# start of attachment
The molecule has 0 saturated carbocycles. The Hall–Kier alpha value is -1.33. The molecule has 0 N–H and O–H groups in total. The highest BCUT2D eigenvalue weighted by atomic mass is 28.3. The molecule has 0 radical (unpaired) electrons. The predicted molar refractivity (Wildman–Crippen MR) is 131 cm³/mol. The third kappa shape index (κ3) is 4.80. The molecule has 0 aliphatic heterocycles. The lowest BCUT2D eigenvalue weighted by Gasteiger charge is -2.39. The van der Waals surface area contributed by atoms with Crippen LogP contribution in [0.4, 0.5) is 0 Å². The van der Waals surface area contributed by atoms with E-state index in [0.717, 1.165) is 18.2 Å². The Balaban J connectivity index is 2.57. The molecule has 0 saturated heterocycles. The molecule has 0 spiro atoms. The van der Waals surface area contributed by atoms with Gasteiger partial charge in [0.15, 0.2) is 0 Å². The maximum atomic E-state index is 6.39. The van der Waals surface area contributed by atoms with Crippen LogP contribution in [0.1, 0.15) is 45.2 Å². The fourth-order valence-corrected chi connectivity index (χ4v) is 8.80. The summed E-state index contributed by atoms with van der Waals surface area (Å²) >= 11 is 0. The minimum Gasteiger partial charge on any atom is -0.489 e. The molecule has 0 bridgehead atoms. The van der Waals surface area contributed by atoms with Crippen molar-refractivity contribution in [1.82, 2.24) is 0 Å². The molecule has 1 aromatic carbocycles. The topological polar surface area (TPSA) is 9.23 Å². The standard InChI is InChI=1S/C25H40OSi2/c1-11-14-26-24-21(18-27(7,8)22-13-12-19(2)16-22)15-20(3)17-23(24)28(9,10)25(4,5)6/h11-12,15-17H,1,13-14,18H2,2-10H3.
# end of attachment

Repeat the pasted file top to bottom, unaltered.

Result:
The molecule has 0 saturated carbocycles. The Hall–Kier alpha value is -1.33. The molecule has 0 N–H and O–H groups in total. The highest BCUT2D eigenvalue weighted by atomic mass is 28.3. The molecule has 0 radical (unpaired) electrons. The predicted molar refractivity (Wildman–Crippen MR) is 131 cm³/mol. The third kappa shape index (κ3) is 4.80. The molecule has 0 aliphatic heterocycles. The lowest BCUT2D eigenvalue weighted by Gasteiger charge is -2.39. The van der Waals surface area contributed by atoms with Crippen LogP contribution in [0.4, 0.5) is 0 Å². The van der Waals surface area contributed by atoms with E-state index in [0.717, 1.165) is 18.2 Å². The Balaban J connectivity index is 2.57. The molecule has 0 saturated heterocycles. The molecule has 0 spiro atoms. The van der Waals surface area contributed by atoms with Gasteiger partial charge in [0.15, 0.2) is 0 Å². The maximum atomic E-state index is 6.39. The van der Waals surface area contributed by atoms with Crippen LogP contribution in [0.1, 0.15) is 45.2 Å². The fourth-order valence-corrected chi connectivity index (χ4v) is 8.80. The summed E-state index contributed by atoms with van der Waals surface area (Å²) >= 11 is 0. The minimum Gasteiger partial charge on any atom is -0.489 e. The molecule has 0 bridgehead atoms. The van der Waals surface area contributed by atoms with Crippen molar-refractivity contribution in [1.82, 2.24) is 0 Å². The molecule has 1 aromatic carbocycles. The topological polar surface area (TPSA) is 9.23 Å². The standard InChI is InChI=1S/C25H40OSi2/c1-11-14-26-24-21(18-27(7,8)22-13-12-19(2)16-22)15-20(3)17-23(24)28(9,10)25(4,5)6/h11-12,15-17H,1,13-14,18H2,2-10H3.